Now, when Jesus takes up this analogy of the grapevine, he picks one that is particularly suited to the awareness of his hearers. There were vines growing all over the place in Palestine in those days, even as they seem to be sprouting all over North Carolina now. When Jesus said that he was the “true vine,” people knew right away what he was talking about. But besides being familiar with vines in the everyday sense, the people of Israel had also been taught to think of themselves as God’s vineyard. As the prophet Isaiah proclaimed, “For the vineyard of the Lord of hosts is the house of Israel.” (5:7) They knew immediately that Jesus was speaking of them. He’s also speaking of you and me as well. So what does Jesus mean about you and me, when he says, “I am the true vine, and you are the branches”? He has three particular meanings for us this morning.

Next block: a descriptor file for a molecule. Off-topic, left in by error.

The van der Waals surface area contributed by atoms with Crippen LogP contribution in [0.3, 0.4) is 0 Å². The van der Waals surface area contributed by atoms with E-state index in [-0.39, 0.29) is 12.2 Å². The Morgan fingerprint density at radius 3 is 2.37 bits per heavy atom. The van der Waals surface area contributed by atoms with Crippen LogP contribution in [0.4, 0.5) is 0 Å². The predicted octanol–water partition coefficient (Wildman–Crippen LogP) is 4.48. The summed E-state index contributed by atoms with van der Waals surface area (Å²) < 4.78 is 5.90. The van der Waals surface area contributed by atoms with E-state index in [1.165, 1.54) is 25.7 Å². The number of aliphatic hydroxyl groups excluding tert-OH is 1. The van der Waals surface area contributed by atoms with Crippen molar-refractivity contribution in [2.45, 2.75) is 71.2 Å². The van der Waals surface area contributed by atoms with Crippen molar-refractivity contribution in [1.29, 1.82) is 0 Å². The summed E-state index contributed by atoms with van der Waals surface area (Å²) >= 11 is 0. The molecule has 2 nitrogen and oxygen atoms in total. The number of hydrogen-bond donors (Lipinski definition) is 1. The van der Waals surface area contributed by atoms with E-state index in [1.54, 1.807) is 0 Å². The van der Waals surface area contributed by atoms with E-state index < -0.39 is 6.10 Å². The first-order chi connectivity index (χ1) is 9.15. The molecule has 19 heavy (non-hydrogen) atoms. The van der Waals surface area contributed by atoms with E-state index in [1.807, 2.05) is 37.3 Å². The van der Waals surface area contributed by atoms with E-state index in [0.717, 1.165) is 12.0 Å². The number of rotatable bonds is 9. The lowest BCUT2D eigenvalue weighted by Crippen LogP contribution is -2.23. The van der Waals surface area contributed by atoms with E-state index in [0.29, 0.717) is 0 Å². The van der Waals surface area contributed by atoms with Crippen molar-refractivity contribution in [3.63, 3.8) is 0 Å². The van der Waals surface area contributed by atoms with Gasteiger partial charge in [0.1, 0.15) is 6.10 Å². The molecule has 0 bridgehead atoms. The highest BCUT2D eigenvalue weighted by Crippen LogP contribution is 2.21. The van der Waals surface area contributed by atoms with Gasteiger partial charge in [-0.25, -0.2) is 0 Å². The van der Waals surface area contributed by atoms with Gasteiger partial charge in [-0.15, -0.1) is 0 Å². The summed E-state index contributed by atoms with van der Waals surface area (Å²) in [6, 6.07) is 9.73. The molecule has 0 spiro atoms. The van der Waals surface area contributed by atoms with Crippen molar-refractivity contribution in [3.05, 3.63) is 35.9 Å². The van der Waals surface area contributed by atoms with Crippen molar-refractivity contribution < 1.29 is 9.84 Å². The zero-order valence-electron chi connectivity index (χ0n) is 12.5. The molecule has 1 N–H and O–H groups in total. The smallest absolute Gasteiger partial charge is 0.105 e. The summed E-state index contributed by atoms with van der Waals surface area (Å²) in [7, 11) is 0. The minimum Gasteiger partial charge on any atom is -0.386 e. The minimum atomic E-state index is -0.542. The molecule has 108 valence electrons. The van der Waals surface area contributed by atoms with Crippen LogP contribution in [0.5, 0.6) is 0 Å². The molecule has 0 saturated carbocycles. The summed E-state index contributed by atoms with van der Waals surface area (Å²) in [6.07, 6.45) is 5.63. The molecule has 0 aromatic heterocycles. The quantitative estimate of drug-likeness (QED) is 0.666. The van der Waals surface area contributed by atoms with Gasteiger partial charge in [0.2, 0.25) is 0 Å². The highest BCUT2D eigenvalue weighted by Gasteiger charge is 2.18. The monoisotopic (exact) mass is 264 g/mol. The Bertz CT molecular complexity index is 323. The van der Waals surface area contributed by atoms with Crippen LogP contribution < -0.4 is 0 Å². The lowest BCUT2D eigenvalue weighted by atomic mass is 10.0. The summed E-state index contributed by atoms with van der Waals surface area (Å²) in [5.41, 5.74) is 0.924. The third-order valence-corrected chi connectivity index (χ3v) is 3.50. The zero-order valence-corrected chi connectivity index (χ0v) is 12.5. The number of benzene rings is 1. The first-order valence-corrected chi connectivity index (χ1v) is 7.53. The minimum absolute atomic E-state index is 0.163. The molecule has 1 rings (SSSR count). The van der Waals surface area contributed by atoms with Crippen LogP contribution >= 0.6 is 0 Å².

The first meaning is this: WE ARE TO BE CONNECTED WITH THE SOURCE OF LIFE. Verse 5: “I am the vine and you are the branches. Those who abide in me, and I in them, bear much fruit, because apart from me you can do nothing.” Life begins with the vine. Branches cannot grow by themselves.
In Hampton Court, near London, there is a grapevine that is around 1,000 years old. Some of its branches are 200 feet long, and its single root is at least two feet thick. Because of skillful cutting and pruning, that one vine produces several tons of grapes every year. Even though some of the smaller branches are as much as 200 feet from the main stem, they bear plenty of fruit because they are joined to the vine and allow the life of the vine to flow through them. The great truth which Jesus is trying to tell us is that if we want life in all its fullness, then we are to be always connected to him, the “true vine,” the very source of life. “Abide in me as I abide in you,” Jesus said. We draw our life from him. Once we are connected with him we have life. Just as the branch takes its life from the vine, so we find abundant life in Christ. That is the first meaning Jesus has about you and me, here.